Podcasts. You’ve heard of them, you’ve probably listened to some of them, but have you considered starting your own? According to a 2019 report, an estimated 22% of Americans listen to podcasts on a weekly basis—that’s 62 million Americans who are sitting back, relaxing, and listening to what someone has to say with open ears.
It is this ability to gain consumer trust and build organic relationships with listeners that makes podcasting such an amazing marketing tool. However, not every podcast is necessarily successful, and walking the line between information and advertising is a delicate art, which is why TAE has compiled a 4-part checklist for successfully jumping into the podcast game.
Step 1: Be Honest with Yourself
This may seem obvious, but hosting a podcast is not for everyone. If you don’t genuinely enjoy talking with others—key word: with—then starting a podcast may not be the best use of your time. Whether you have guests on or not, podcasts are an interactive medium that require a great conversational tone. If that sounds like you, then keep reading on.
Pro Tip: If you don’t have the best personality type for a podcast host but still want to be one, team up with someone else for a multiple-host podcast.
Step 2: Understand Your Capacity
Starting a podcast may seem easy enough—and in a way it is—but maintaining one is much more difficult. With starting a podcast comes the responsibility to produce intriguing and original content on a regular and seemingly endless basis, and this responsibility can quickly become overwhelming. This is why before you commit to creating a podcast you need to be realistic about the amount of time and energy you will be willing and able to devote towards its success.
Pro Tip: If you want to start a podcast but fear you may run out of episode ideas, incorporate interviews into your show—that way the content makes itself; you just have to ask the right questions.
Step 3: Differentiate Yourself
The world of podcasts is quickly becoming over-crowded, and for good reason. The number of people listening to podcasts has been steadily increasing every year—in just one year the amount of weekly podcast listeners has increased by 14 million. As you can imagine, then, standing out from other shows is becoming more difficult and thus more important than ever. Once you figure out the genre of your podcast, look at your competitors, figure out what they are not doing, and then do that.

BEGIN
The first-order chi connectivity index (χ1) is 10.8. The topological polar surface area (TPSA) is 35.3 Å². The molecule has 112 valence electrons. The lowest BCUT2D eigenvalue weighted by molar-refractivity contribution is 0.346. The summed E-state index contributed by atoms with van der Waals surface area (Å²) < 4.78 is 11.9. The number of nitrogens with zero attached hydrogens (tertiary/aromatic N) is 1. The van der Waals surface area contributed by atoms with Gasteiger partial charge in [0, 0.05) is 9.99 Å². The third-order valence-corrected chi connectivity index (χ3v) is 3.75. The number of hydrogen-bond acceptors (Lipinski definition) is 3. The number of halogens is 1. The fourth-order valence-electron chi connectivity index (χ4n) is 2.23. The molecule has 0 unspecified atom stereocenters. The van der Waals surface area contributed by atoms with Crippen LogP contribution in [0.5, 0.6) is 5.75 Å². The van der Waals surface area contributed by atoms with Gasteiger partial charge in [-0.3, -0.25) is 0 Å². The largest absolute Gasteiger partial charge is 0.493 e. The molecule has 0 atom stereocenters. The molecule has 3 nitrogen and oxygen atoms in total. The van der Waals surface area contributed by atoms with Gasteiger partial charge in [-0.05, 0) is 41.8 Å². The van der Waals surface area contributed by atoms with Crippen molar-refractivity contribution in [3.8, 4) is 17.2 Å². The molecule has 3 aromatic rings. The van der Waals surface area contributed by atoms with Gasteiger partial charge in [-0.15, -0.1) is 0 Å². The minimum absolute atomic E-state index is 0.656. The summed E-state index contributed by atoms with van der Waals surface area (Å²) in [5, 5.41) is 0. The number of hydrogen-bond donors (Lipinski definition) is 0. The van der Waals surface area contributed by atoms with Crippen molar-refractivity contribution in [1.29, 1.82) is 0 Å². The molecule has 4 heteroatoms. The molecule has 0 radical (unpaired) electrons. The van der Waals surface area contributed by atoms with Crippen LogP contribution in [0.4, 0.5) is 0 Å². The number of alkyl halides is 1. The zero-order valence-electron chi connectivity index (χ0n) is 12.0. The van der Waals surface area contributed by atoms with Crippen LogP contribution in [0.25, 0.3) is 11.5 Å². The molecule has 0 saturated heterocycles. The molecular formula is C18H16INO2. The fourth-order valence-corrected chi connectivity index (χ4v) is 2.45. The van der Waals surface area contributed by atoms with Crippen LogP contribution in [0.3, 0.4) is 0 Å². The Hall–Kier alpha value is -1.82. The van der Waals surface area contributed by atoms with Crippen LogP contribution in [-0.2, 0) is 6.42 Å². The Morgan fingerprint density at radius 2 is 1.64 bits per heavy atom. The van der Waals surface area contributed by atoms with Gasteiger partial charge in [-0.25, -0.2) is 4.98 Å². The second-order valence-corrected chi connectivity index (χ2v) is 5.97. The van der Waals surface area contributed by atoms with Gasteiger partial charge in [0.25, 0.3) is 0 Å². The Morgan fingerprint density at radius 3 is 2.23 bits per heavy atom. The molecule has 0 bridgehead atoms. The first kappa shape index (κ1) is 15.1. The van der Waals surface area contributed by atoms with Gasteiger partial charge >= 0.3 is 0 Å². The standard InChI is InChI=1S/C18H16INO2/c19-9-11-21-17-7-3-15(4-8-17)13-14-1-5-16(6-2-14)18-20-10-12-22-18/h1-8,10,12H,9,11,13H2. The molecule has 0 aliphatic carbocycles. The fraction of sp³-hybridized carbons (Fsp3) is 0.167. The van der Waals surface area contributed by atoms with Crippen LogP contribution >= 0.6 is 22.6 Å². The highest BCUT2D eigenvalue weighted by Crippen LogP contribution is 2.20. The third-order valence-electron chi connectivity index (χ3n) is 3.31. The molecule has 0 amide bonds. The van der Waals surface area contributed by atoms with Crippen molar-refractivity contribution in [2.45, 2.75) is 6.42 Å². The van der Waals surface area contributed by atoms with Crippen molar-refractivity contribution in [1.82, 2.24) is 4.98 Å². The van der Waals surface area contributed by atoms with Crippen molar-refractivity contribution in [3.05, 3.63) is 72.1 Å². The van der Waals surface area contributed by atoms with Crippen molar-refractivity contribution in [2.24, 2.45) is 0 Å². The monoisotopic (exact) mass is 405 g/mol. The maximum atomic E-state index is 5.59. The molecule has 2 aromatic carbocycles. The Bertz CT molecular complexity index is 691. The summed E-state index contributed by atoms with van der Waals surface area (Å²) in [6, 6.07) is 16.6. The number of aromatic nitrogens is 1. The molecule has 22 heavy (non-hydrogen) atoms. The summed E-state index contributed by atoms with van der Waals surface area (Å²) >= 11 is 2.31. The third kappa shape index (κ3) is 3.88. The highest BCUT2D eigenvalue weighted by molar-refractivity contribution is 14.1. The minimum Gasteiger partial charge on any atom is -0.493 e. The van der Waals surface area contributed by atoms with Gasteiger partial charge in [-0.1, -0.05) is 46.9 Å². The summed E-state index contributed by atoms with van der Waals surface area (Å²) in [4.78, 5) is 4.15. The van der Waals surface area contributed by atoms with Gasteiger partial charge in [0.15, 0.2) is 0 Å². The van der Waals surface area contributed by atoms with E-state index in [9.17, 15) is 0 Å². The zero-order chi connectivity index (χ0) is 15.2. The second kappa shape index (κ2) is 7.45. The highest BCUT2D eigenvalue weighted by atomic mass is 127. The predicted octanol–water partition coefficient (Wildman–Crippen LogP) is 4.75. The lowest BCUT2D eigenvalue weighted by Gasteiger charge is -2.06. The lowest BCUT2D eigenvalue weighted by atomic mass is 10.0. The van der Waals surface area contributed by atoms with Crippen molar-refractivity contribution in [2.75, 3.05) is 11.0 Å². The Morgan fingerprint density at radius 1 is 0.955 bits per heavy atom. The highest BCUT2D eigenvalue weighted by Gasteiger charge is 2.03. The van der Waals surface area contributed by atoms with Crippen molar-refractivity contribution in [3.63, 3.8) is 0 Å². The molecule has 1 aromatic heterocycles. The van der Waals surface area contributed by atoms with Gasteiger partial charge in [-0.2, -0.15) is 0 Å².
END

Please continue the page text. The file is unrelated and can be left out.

Pro Tip: One effective strategy for setting yourself apart from the competition is to place yourself in the shoes of your target listeners. From that perspective you can figure out what is missing from the current podcast landscape and supply that demand yourself.
Step 4: Don’t Make it About Your Brand
Podcasts are a great marketing tool for your business, but only if they are not about your business. In other words, your podcast should not just be an advertisement—that is what advertisements are for. Even if your underlying aim in starting a podcast is to raise awareness for your brand, always remember that the best way to achieve this is by keeping your brand in the background. As soon as you betray your listeners’ trust by plugging your own brand, there is no going back. With that being said, podcast wisely.
Pro Tip: To indirectly raise brand awareness through a podcast, try to make the topic of your show relate in some degree to the industry of your brand, without explicitly drawing the connection.